Ninth in a series on what to look for in college.
Seventy percent of college students graduated with debt last year—on average $30,000. Some will repay that debt with Social Security checks voluntarily or through garnishment. Of Americans over 60, 2.8 million have student loans, and 73% of those are cosigners paying for children or grandchildren. Something is broken. Pell Grants, formerly the solution for qualifying families, covered 79% of tuition and fees in 1975 but only 29% by 2017—a downhill slide caused by escalating costs, easy government loans and no public demand for matching value increases. Some studies suggest borrowing yields an increase in credits earned and academic performance. I don’t care what those studies show. Borrowing more is bad; borrowing less is good. Borrowing nothing is best.
Community colleges revolutionized higher education. It started with Joliet Junior College in 1901, and JJC proudly retains its junior college name and mission. Traditionally, these institutions were free or nearly so. Many have wandered off the path. In Texas, the average debt for graduates was $9,500 for public and $13,000 for private community colleges. Laredo College has the lowest debt level at $2,332. The most indebted graduates owe $33,828 from the private for-profit American Intercontinental University in Houston. If that doesn’t startle you, you are not paying attention. The value equation does not work.
These debt levels are for graduates. More disconcerting are the nearly 3.9 million students who drop out of college or community college with no degree, but over $7,000 debt on average. That stinks.
I have visited 132 high schools (public, charter, private and for profit) in Texas’ top 46 counties talking with thousands of students, teachers and leaders. The schools range in size from twelve to thousands, and many have a deep culture of pragmatism learned from their families and communities. This is particularly so in smaller community-based schools in places like Texline, Booker, Klondike, Guthrie and all points in between. Many students bring that native pragmatism with them to WT, and it strengthens the University. I feel a moral obligation to recognize pragmatism with pragmatism. To those multiplied thousands of students I said, “Do not borrow money to attend West Texas A&M University for the first two years. If you must borrow, go to a community college. Amarillo College, Frank Phillips College, Clarendon College, South Plains College and Western Texas College are all good places to start. Don’t borrow a red cent for community college either. Pay as you go.”
Community colleges were founded and designed to be low cost, no frills, and open access. If it takes four years to get an associate degree with no debt, do that. Make sure courses transfer by contacting the university you plan to attend. Transfer to a place like West Texas A&M University that appreciates community college graduates and their academic experience carrying a ledger with little or no red ink.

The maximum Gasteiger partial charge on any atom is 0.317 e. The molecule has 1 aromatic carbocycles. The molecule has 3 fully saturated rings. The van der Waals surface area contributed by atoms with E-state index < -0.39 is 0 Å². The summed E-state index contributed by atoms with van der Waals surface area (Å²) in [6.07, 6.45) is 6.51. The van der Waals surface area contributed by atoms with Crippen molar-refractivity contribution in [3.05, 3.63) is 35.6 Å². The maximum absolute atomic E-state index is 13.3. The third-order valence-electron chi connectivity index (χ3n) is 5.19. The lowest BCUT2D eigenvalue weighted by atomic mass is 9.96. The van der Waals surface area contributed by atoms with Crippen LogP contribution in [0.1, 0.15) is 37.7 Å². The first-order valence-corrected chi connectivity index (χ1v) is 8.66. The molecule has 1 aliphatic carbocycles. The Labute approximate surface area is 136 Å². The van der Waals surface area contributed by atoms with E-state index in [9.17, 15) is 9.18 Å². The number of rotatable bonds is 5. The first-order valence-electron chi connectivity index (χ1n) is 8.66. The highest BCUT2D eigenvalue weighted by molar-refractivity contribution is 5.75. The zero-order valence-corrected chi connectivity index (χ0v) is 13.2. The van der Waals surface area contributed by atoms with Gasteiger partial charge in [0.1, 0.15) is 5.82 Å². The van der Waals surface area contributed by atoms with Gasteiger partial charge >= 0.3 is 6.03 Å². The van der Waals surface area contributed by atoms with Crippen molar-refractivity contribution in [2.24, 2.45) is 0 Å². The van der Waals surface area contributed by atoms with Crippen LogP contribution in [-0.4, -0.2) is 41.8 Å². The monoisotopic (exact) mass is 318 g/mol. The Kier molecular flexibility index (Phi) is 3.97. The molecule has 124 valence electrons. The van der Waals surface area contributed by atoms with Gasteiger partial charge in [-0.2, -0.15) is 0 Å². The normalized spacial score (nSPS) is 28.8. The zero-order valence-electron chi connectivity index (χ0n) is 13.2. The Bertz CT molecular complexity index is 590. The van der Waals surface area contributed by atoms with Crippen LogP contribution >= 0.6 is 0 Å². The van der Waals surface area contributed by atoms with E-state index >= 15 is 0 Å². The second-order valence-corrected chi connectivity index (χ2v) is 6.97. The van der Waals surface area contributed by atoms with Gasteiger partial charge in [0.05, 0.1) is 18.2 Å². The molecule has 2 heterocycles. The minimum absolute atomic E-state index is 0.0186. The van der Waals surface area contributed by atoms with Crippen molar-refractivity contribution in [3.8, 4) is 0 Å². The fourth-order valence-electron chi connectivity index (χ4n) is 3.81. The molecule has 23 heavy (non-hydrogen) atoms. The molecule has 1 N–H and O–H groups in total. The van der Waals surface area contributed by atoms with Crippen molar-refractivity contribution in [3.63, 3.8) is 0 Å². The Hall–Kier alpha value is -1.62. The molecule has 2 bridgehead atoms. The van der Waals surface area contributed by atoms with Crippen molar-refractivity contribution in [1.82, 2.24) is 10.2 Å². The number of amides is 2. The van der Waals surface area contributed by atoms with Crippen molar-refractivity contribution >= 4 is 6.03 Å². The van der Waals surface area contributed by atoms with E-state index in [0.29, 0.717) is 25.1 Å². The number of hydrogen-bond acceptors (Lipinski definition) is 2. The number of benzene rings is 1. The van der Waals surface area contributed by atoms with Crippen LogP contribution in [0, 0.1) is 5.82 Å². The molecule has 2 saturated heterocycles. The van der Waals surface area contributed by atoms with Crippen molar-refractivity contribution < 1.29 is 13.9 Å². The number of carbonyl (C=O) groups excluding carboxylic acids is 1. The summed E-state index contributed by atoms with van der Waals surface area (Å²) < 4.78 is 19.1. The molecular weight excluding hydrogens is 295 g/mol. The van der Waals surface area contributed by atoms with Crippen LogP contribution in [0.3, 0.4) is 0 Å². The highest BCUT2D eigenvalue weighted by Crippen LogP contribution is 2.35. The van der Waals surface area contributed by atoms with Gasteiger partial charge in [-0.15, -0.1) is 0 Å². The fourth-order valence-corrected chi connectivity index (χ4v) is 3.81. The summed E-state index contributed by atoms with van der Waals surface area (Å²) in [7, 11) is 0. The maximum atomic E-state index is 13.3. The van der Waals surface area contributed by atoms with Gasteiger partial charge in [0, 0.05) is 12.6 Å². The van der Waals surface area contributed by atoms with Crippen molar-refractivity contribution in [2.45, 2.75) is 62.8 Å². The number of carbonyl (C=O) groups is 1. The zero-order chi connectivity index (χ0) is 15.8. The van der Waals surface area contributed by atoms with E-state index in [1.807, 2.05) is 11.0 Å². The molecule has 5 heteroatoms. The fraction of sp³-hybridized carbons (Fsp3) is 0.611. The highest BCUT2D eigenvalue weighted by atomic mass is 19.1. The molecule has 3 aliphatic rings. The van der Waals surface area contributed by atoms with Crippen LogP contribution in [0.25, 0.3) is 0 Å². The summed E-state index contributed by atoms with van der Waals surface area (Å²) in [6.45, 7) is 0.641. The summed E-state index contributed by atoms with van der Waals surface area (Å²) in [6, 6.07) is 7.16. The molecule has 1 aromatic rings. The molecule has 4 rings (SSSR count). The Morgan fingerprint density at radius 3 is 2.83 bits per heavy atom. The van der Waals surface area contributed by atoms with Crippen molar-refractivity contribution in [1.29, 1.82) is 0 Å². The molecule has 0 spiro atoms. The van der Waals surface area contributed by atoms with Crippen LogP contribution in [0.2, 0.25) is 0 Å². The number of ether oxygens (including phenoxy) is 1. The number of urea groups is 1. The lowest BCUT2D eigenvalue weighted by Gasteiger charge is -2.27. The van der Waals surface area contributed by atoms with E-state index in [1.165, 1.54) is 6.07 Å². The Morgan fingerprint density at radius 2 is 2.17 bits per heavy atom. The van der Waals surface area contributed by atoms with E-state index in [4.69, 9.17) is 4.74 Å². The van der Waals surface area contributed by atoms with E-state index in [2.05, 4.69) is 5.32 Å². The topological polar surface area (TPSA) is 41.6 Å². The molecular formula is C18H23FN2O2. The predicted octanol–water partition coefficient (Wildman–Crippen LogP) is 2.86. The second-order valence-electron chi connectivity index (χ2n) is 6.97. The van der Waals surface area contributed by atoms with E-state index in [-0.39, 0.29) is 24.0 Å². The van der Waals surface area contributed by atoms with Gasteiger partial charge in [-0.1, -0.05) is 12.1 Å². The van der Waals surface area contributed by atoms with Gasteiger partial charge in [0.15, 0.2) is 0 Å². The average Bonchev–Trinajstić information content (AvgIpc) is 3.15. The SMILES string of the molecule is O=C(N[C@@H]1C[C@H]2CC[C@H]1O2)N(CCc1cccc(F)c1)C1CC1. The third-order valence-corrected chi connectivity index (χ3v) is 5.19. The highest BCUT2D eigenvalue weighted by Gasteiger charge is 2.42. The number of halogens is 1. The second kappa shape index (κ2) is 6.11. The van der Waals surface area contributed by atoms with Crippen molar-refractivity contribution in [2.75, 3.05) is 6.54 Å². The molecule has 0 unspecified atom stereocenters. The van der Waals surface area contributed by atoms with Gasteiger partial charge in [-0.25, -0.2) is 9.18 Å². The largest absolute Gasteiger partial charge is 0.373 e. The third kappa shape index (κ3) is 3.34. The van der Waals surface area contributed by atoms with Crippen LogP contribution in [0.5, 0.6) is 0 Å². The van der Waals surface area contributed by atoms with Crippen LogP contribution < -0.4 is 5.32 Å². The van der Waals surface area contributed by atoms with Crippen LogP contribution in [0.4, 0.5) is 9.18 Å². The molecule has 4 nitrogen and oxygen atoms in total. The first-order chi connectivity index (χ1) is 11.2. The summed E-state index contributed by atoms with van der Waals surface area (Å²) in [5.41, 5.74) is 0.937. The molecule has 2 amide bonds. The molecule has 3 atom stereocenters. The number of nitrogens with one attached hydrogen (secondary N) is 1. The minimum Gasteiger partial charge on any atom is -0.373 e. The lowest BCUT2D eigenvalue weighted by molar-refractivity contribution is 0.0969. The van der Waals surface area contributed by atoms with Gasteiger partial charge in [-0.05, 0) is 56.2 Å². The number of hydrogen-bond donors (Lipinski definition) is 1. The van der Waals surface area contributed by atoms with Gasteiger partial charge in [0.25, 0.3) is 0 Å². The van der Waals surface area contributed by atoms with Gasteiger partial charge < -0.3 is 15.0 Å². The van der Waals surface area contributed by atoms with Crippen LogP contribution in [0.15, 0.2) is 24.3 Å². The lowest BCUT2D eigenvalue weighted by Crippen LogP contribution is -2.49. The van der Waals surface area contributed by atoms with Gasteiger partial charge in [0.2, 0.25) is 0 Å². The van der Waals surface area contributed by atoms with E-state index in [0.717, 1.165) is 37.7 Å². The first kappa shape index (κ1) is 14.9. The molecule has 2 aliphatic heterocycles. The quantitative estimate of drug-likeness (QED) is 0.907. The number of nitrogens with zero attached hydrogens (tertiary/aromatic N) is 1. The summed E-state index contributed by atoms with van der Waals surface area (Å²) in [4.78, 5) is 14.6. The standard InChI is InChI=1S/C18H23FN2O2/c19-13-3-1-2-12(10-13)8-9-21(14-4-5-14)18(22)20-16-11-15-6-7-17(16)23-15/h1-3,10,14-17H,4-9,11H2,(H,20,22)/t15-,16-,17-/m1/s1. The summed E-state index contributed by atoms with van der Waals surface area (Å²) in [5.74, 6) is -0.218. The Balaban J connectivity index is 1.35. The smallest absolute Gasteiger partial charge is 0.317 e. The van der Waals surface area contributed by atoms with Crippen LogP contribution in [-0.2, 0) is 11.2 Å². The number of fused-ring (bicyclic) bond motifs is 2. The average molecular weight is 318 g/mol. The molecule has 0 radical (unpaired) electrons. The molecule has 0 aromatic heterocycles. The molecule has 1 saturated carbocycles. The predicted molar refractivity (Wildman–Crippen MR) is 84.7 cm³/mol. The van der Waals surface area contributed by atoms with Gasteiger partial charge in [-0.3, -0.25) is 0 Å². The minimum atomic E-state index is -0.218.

Resist the faddish advice that a degree must take four or six years to complete. This preoccupation by universities, ranking agencies, state bureaucracies and elected officials as a means to measure perceived quality is over-valued for most institutions. In 1930 the average life expectancy of a U.S. Citizen was 60; it is 80 now. If a single mom requires eight years to get a bachelor’s degree, is that a loss for the state, the university or the individual? Certainly not if the graduate incurs little or no debt.
Lastly, if someone must borrow at all, never borrow more than 60% of the anticipated starting salary of the first job. Check the U.S. Bureau of Labor Statistics. If you want to teach school in a smaller community in Texas and the starting salary is $40,000, don’t borrow more than $24,000 to attain your bachelor’s degree. The Texas Higher Education Coordinating Board appropriately recommends this 60% rule.
Any leader in any walk of life who tells any potential student that borrowing without qualification is okay displays ignorance and should not be trusted. Too many people in too many places for too many purposes tell students and parents, “Whatever the cost of the degree, it is worth it. It will all work out.” It’s a lie, and unless those individuals will cosign the note, it’s disingenuous.
I have been called, “The Dave Ramsey of higher education.” I’ll own that. A degree attained with little or no borrowing will have more value than any degree with a passel of promissory notes draped around the graduate’s neck like a string of poison posies.
If you are interested in attending college and do not hear these admonitions on campus, leave immediately. Do not attend orientation. Do not enroll in courses. Do not pass go. Do not collect $200.
Be a pragmatist.
Walter V. Wendler is President of West Texas A&M University. His weekly columns are available at http://walterwendler.com/.